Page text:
I love the Milwaukee Public Museum. In the last five years alone, my kid and I have been to MPM nearly two dozen times. A few of those trips have been all-day excursions, but most have been one- or two-hour visits. Just checking out the latest traveling exhibit. Just checking out what’s on the third floor. Just chilling in the butterfly room. Growing up in a small town an hour north of here, my early trips to MPM were once-a-year extravaganzas on par with trips to the Dells or Six Flags. I can’t tell you how wonderful it has been as an adult to simply hop on a bus, putter around the museum for 60 minutes, leave, and do it again a few weeks later. Membership is the best!
But what I truly love about MPM is all that space. Here’s how I put it back in 2019:
Personally speaking, the Milwaukee Public Museum’s ridiculous size is one of its biggest draws. The wide, winding, darkened hallways. The multi-level exhibits that are less exhibits and more pocket universes (think the rainforest habitat or the Streets of Old Milwaukee). The life-sized dioramas. The feeling of space, of exploration, of mystery. MPM may have millions upon millions of artifacts in its collection, but its most impressive artifact (in my opinion) is itself.
A quick story: Over the weekend, I took my kid to see the new “Tyrannosaurs: Meet The Family” traveling exhibit, on display through May 18. It was pretty awesome! Nearly a dozen life-sized T-Rex skeletons filled the rooms, each posed more dramatically than the last. Tons of T-Rex skulls, bones, and talons were on display. There was a rendering of a T-Rex heart! And nearly everyone—parents and kids, and my kid included—spent the majority of their time absently poking at the exhibit’s various touchscreens. Walk directly to one screen, poke at it for 10 seconds, move on to the next screen. Wash, rinse, repeat.
I try not to be a “screen snob,” but woof, it was incredibly deflating watching so many people IGNORING THE GIANT T-REX SKELETONS LOOMING ABOVE THEM in favor of poking at touchscreens. Look! Some text no one will ever read just moved! Neat! (Even funnier: overly complicated touchscreen games that absolutely no one bothers to figure out.) My kid grew bored in about 10 minutes.
Compare that to the numerous times we’ve spent HOURS in the museum proper. Entire afternoons have melted away by simply wandering down darkened hallways and gazing into oversized dioramas dominated by empty, beautiful sky. You can spend an hour in the Streets of Old Milwaukee alone, walking down winding cobblestone pathways and peeking into those not-quite-life-sized houses. I’m guessing the traveling T-Rex exhibit is 1,000% more scientifically accurate than MPM’s beloved “T-Rex taking a bite out of a triceratops” room, but that room is great, isn’t it? It’s an entire room! In that room and others, boredom is never a problem.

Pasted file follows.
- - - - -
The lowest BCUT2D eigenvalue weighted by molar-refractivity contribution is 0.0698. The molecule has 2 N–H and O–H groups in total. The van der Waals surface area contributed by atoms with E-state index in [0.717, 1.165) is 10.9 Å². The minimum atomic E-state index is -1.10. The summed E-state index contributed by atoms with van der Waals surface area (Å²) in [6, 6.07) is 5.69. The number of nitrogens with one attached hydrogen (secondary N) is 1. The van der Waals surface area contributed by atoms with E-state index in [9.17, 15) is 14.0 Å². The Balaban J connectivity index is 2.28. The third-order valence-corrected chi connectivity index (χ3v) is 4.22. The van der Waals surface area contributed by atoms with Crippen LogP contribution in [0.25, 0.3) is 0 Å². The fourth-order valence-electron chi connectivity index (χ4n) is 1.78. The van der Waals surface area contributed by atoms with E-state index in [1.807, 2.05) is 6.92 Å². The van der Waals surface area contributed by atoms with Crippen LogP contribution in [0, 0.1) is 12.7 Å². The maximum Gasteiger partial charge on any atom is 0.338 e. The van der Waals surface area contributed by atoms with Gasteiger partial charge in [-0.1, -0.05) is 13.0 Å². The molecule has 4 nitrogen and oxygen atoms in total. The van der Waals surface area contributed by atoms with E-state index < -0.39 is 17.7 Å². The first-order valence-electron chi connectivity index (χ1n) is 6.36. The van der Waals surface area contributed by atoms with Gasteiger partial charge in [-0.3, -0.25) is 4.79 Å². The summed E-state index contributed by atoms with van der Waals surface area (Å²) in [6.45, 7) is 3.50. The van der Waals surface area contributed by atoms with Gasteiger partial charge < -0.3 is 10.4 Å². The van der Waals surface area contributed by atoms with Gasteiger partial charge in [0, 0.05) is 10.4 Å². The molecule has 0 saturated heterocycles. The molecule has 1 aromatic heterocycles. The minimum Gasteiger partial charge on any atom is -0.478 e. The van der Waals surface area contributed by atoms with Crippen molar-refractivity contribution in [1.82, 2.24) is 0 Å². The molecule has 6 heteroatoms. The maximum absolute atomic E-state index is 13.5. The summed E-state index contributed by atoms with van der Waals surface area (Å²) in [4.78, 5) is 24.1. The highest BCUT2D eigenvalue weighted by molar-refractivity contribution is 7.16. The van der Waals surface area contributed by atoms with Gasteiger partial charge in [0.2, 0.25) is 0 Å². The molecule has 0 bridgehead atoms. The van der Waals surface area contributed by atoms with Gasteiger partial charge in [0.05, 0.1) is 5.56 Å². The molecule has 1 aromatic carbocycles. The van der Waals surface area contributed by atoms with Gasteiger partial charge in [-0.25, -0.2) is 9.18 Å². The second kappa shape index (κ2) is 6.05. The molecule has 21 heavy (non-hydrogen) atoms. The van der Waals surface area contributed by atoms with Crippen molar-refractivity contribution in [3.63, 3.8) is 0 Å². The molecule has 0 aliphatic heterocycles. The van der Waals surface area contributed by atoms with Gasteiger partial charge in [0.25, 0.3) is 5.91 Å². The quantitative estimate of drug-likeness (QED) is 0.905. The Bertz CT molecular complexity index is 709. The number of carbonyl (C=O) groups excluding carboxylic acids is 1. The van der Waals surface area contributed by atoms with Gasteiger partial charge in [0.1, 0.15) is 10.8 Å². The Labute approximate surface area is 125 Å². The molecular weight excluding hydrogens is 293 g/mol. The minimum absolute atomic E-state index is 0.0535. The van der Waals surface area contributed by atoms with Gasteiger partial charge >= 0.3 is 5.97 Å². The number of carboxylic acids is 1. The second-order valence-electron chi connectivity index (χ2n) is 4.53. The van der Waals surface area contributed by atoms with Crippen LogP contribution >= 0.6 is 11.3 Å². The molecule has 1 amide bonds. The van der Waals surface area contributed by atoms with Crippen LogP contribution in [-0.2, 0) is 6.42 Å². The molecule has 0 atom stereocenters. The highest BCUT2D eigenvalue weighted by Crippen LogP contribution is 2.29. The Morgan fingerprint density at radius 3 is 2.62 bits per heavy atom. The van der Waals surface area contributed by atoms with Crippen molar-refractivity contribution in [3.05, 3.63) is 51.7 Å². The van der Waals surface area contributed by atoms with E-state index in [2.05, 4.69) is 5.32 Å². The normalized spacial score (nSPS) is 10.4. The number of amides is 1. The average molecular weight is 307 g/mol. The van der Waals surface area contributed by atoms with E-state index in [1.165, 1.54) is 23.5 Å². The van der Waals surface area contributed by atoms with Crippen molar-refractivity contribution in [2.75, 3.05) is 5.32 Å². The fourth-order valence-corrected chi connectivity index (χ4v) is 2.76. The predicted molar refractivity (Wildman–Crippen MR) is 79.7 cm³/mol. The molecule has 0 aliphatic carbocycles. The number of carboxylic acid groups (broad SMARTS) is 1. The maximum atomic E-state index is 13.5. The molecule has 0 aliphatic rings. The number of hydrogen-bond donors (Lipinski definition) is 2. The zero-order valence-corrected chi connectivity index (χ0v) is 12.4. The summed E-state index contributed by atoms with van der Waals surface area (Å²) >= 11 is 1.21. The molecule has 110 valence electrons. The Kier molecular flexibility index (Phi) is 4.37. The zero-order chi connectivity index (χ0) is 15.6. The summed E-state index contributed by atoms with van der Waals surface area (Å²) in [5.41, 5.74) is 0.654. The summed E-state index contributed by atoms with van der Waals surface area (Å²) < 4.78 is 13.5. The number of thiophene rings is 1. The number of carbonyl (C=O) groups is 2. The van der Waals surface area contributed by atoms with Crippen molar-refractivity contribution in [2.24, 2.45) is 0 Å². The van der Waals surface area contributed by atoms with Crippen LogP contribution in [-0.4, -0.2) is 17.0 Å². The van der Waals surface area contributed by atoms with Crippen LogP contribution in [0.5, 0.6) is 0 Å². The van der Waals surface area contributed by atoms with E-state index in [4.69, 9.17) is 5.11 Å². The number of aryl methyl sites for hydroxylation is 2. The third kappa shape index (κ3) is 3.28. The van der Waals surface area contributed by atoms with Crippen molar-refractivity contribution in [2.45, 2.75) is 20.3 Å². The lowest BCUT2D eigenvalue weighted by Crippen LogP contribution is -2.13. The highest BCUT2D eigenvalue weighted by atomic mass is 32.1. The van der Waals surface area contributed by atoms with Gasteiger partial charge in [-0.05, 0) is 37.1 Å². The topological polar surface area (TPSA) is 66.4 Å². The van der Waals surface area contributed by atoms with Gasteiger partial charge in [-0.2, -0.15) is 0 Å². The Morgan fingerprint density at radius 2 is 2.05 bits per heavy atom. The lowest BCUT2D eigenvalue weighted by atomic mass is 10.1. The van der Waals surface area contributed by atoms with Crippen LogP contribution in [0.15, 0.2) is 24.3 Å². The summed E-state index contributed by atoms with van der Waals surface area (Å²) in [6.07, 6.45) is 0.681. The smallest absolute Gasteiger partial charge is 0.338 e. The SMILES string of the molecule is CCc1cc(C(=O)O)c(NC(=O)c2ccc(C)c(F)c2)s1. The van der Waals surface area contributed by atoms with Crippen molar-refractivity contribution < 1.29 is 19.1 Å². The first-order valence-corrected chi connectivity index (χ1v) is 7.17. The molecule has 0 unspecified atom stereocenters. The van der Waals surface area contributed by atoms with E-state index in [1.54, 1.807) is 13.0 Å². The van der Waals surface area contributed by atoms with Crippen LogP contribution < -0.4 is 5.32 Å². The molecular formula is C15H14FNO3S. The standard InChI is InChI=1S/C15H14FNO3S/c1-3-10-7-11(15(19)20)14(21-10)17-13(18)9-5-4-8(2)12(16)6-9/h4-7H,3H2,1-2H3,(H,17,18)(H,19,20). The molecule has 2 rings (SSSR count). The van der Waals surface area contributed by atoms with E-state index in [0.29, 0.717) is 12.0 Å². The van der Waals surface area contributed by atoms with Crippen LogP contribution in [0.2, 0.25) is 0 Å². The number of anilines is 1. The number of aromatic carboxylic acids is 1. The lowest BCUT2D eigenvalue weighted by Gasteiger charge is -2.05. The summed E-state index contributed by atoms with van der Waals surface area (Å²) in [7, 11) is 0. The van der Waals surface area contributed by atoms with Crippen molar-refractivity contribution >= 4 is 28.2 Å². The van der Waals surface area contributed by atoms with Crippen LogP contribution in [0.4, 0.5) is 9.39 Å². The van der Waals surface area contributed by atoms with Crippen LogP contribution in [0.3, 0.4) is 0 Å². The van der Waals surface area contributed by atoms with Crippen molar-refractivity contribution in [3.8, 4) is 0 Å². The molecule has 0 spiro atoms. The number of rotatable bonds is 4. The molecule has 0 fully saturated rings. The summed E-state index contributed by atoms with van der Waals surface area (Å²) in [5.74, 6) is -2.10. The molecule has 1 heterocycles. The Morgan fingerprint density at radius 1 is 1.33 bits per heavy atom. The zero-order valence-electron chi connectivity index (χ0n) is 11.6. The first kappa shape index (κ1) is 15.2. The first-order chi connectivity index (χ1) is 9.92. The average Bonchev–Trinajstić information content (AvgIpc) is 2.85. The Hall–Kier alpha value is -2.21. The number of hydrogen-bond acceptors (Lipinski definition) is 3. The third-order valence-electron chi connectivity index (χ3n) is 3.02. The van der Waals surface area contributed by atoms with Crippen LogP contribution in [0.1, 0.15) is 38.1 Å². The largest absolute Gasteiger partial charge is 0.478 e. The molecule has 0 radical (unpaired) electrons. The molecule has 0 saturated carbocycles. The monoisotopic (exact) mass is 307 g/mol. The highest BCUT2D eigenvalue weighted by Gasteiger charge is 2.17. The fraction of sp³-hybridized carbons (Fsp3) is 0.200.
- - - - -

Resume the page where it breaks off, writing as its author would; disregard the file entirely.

I want to make it clear that I understand. I Get It. I know that the museum has to change, that it has to adapt, that it has to get with the times or die. It doesn’t take a cultural studies professor to see that many of MPM’s exhibits are in dire need of updates. (It’s funny that this is always played as a final “Gotcha!” card by those arguing for an entirely new museum—as if re-thinking and updating current exhibits is impossible.) I also want to make it clear that I’m not bemoaning the loss of the museum because of rose-colored nostalgia. I’m bemoaning it for a very specific, very concrete reason.
I have no doubt the new museum will be very, very nice. It’ll be a state-of-the-art, thoughtfully presented, scientifically accurate, and culturally rich modern museum. Sure, there’ll probably be a bunch of screens, but there’ll also be oodles of artifacts and exhibits and hands-on gadgets that will please everyone. It’ll have another snake button. It’ll have everything 21st century museumgoers demand, and maybe even a little more.
But what it won’t have—what it simply can’t have by design—is that space. Those darkened hallways. Those endless streets. Those nooks and crannies. Those baffling dead ends. For me, that’s the loss that will sting the most: not the individual exhibits or even the memories of past visits, but the sense of mystery and discovery that the building itself possesses. Can you preserve even some of that in a dedicated “Milwaukee County Collection”? I doubt it.
Maybe there’s a silver lining. Maybe it’s a gift that we know with near-certainly that the Milwaukee Public Museum isn’t long for this world. We know we still have time to enjoy it, to soak in the sights and sounds. We know we still have time to explore it, to find things we never found or things we forgot. We know we still have time to get lost in it.